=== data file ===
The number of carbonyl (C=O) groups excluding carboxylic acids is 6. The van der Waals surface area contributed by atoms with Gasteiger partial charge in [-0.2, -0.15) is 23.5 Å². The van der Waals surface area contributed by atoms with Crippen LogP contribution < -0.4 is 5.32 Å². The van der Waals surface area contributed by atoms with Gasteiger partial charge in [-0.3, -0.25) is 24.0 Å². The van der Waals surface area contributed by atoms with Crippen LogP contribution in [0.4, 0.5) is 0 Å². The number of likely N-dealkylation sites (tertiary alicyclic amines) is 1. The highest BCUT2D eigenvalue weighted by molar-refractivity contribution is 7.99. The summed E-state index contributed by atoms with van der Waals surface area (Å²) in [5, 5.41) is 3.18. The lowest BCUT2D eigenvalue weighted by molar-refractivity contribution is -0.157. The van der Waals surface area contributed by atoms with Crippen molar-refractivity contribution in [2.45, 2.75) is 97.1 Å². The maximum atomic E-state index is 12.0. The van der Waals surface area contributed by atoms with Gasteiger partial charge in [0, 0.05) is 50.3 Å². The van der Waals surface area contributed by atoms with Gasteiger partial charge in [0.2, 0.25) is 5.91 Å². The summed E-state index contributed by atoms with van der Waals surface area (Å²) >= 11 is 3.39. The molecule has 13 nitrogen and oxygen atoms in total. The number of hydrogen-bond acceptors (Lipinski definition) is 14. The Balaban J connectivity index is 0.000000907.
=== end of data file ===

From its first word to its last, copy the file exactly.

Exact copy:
The number of carbonyl (C=O) groups excluding carboxylic acids is 6. The van der Waals surface area contributed by atoms with Gasteiger partial charge in [-0.2, -0.15) is 23.5 Å². The van der Waals surface area contributed by atoms with Crippen LogP contribution < -0.4 is 5.32 Å². The van der Waals surface area contributed by atoms with Gasteiger partial charge in [-0.3, -0.25) is 24.0 Å². The van der Waals surface area contributed by atoms with Crippen LogP contribution in [0.4, 0.5) is 0 Å². The number of likely N-dealkylation sites (tertiary alicyclic amines) is 1. The highest BCUT2D eigenvalue weighted by molar-refractivity contribution is 7.99. The summed E-state index contributed by atoms with van der Waals surface area (Å²) in [5, 5.41) is 3.18. The lowest BCUT2D eigenvalue weighted by molar-refractivity contribution is -0.157. The van der Waals surface area contributed by atoms with Crippen molar-refractivity contribution in [2.45, 2.75) is 97.1 Å². The maximum atomic E-state index is 12.0. The van der Waals surface area contributed by atoms with Gasteiger partial charge in [0, 0.05) is 50.3 Å². The van der Waals surface area contributed by atoms with Gasteiger partial charge in [0.2, 0.25) is 5.91 Å². The summed E-state index contributed by atoms with van der Waals surface area (Å²) >= 11 is 3.39. The molecule has 13 nitrogen and oxygen atoms in total. The number of hydrogen-bond acceptors (Lipinski definition) is 14. The Balaban J connectivity index is 0.000000907.